#=> IO

File.ancestors                 # all ancestors of File object, contains IO
#=> [File, IO, File::Constants, Enumerable, Object, PP::ObjectMixin, Kernel, BasicObject]

passwd ='/etc/passwd')  # open /etc/passwd for reading 
#=> #<File:/etc/passwd>
passwd.gets                        # gets - default to the newline
#=> "nobody:*:-2:-2:Unprivileged User:/var/empty:/usr/bin/false\n"
passwd.gets                        # get the second line, and so on until EOF
#=> "root:*:0:0:System Administrator:/var/root:/bin/sh\n"

tmp ="/tmp/tmpfile", "w")  # open file for writing: create or truncate
#=> #<File:/tmp/tmpfile>
tmp.puts "Begin of the file:"         # puts is a method of the File object
#=> nil
tmp.printf "42/13 is %.2f", 42/13.0   # and printf as well
#=> nil
tmp.print ".\n"                       
#=> nil
tmp.close                             # should close the file descriptor
#=> nil

More Methods to Read from IO object

Of course puts and gets are not only methods available in IO objects. Take a look on the list below and, as usual, see the documentation of IO class: ri IO.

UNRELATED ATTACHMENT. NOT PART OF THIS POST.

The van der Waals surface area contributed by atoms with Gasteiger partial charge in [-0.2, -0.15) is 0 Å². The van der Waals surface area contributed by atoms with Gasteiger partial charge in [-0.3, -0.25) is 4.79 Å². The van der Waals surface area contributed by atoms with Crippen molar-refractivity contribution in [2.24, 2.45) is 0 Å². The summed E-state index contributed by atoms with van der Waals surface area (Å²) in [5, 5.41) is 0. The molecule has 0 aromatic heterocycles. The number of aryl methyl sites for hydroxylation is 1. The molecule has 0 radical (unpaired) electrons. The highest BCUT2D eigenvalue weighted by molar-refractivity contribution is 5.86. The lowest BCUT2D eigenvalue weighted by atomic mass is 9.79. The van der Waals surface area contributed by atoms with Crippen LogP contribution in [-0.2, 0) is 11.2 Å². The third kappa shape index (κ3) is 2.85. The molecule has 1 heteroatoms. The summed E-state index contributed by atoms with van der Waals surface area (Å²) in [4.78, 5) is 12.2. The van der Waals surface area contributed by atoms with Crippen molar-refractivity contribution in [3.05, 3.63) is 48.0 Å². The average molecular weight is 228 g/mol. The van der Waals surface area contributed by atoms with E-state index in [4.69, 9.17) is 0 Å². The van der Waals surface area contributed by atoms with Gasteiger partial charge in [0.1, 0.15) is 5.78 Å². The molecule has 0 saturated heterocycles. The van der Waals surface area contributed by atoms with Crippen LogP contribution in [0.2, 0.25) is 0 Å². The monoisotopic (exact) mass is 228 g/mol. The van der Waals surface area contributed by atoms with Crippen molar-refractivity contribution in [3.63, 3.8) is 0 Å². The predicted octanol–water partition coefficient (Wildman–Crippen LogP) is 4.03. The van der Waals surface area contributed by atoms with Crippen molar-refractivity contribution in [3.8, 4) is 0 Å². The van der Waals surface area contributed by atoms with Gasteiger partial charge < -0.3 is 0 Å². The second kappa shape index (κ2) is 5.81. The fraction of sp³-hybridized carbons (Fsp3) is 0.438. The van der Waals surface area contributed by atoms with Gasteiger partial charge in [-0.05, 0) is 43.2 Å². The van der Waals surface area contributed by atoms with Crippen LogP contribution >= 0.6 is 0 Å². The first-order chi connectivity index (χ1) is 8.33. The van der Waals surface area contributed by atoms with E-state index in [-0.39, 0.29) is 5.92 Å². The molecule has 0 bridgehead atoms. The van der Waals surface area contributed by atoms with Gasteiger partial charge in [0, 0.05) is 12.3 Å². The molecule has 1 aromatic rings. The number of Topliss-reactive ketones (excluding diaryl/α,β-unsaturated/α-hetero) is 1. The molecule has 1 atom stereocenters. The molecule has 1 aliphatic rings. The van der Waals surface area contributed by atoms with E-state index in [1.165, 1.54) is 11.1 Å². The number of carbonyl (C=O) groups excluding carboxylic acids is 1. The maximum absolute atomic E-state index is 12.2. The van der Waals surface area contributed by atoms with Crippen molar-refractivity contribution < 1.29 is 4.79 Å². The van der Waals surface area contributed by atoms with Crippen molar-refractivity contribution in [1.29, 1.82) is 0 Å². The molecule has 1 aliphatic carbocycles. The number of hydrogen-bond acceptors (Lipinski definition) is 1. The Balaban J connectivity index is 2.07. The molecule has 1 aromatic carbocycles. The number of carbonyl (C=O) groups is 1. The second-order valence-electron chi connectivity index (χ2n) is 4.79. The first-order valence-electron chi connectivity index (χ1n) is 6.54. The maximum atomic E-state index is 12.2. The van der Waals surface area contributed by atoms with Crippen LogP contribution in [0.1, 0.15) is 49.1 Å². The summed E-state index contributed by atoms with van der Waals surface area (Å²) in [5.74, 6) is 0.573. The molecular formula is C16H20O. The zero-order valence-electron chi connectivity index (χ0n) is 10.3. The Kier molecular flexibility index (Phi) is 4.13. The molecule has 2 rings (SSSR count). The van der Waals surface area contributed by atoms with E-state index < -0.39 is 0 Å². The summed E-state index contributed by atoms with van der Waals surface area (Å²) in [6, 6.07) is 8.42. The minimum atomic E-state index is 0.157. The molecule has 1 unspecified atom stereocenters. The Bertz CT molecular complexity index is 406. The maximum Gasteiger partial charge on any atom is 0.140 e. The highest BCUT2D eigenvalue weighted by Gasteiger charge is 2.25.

Notice that all open files (and other IO objects) are the streams. When you read the part of the file, next read will give you a next part, and so on until it reaches the EOF. File object must know from which byte start the next operation, so it stores this index - this is called the offset of the stream.
pos - shows the current offset of the stream in bytes
pos=(n) - sets the current offset to n
lineno - shows the current offset as a line number
lineno=(n) - sets the current offset to n (counts in lines)
rewind - "rewind the tape to the beginning" - set offset to zero, the same as file.pos = 0
readline - equivalent the gets, reads one line
readlines - read all the lines to the EOF, putting it into an array
readbyte - reads one byte
read(n) - reads n bytes, or to the end, if argument is not given
eof? - true if the file descriptor reached EOF

resolv ='/etc/resolv.conf')
#=> #<File:/etc/resolv.conf>
resolv.pos        # at the beginning, the offset is zero